A spectral model for turbulence and microphysics dynamics in an ice cloud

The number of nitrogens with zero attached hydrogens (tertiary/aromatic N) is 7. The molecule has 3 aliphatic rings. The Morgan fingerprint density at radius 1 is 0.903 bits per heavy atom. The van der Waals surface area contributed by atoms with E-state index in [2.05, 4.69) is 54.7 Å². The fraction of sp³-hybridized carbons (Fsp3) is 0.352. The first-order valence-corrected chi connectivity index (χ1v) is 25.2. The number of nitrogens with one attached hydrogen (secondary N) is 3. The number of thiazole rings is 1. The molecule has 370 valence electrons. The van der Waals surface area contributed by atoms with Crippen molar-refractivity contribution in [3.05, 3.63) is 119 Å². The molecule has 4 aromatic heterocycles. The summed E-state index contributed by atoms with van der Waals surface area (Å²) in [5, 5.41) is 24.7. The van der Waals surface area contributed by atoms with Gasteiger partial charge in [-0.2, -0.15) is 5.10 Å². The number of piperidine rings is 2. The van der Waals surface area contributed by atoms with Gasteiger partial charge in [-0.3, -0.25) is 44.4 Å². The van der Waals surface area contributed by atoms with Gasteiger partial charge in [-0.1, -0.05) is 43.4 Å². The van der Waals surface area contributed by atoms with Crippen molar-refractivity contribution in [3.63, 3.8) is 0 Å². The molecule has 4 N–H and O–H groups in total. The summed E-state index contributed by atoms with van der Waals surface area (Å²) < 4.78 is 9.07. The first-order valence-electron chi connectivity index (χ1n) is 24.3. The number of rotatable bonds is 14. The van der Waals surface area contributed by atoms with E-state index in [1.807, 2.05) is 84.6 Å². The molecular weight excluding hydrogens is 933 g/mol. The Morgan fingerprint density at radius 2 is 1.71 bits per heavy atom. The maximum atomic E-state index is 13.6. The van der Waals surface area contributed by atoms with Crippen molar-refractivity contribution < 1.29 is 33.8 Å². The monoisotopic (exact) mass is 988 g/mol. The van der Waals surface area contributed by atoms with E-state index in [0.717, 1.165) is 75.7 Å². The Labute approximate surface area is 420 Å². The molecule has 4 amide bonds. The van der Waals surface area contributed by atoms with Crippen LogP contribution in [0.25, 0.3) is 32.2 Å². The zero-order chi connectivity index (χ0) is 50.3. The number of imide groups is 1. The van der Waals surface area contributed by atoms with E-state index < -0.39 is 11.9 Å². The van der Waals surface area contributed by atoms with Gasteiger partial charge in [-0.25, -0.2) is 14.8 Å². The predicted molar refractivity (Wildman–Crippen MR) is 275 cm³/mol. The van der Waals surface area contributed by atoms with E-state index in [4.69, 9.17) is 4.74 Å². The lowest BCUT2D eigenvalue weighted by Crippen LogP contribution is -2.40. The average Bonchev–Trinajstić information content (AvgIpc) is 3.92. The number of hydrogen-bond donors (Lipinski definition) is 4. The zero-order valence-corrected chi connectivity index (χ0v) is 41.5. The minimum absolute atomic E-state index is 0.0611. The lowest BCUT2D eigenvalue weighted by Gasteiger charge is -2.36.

Abstract. A one-dimensional, nine-mode spectral model for temperature, velocity, and the mixing ratios of suspended and precipitating ice-particle components is shown to be consistent with ice-cloud observations. The observations include Doppler radar time-series measurements of a single winter ice cloud and direct measurements of mean particle size vs. icewater content for a set of ice clouds. Fitting of the model to the Doppler vertical-velocity measurements allows a prediction to be made of the vertical scale and turbulent Prandtl number active in the ice-cloud vertical motions. The model is then used to explore the question of how turbulence and gravity-wave motions affect the microphysical properties of an ice cloud. The model predicts interesting dynamical effects on the mixing ratios due to these motions, but no significant effects on the time-averaged microphysical quantities.